The problem with collective sentiment, in addition to not being a reliable indicator of future price performance, is that it greatly influences and, I would maintain, distorts the objective perception of ongoing developments. A specific case in point is the recent announcement by the Justice Department. Investor sentiment is so poor and firmly set in place that I sense it is distorting the objective evaluation of what seems to be (to me) a truly astounding development. I’m basing my conclusion on feedback from subscribers and also from comments from outsiders to an article I posted the other day which consolidated some recent missives on these pages.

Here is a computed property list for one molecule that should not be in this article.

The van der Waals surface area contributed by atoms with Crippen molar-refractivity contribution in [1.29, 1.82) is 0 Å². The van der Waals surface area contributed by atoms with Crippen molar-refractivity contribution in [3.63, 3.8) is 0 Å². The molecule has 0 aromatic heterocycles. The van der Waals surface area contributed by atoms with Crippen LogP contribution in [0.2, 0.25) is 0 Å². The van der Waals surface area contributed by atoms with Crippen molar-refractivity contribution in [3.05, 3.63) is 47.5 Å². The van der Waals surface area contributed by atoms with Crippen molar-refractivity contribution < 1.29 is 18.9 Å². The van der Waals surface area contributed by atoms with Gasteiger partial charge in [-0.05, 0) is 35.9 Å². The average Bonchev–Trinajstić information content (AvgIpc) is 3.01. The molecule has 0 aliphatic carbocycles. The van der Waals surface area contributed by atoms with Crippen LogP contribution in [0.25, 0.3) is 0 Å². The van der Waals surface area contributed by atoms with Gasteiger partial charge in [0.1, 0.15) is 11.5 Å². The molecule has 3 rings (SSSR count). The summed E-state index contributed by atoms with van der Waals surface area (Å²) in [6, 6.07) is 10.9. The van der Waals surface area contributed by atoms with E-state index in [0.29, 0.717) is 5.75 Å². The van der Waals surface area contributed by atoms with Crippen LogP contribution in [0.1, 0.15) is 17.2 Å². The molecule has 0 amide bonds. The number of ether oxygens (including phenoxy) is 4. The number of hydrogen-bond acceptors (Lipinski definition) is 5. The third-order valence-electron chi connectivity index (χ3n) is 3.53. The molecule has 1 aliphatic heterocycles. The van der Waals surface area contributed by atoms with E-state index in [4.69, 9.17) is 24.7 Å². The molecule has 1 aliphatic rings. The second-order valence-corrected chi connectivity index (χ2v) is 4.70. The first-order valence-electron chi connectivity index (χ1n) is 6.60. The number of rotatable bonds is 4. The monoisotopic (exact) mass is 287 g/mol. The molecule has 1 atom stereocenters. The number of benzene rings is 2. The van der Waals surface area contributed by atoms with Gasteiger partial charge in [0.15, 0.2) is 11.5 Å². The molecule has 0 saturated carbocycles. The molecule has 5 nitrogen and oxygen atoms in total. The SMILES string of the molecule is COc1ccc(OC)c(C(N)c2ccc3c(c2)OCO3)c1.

I detect two main themes to many of the comments on the article. One is a strongly-held belief that the silver manipulation has been orchestrated by the US Government and carried out by JPMorgan on the USG’s behalf, ostensibly to protect the dollar and the financial system. Therefore, the DOJ’s announcement means little against that belief. I have always allowed for this overarching government control as being possible, mostly because I suppose anything is possible in matters that can’t be proved one way or another; but I remained convinced that the available data pointed to JPM acting in its own behalf (certainly with dispensation related to taking over Bear Stearns).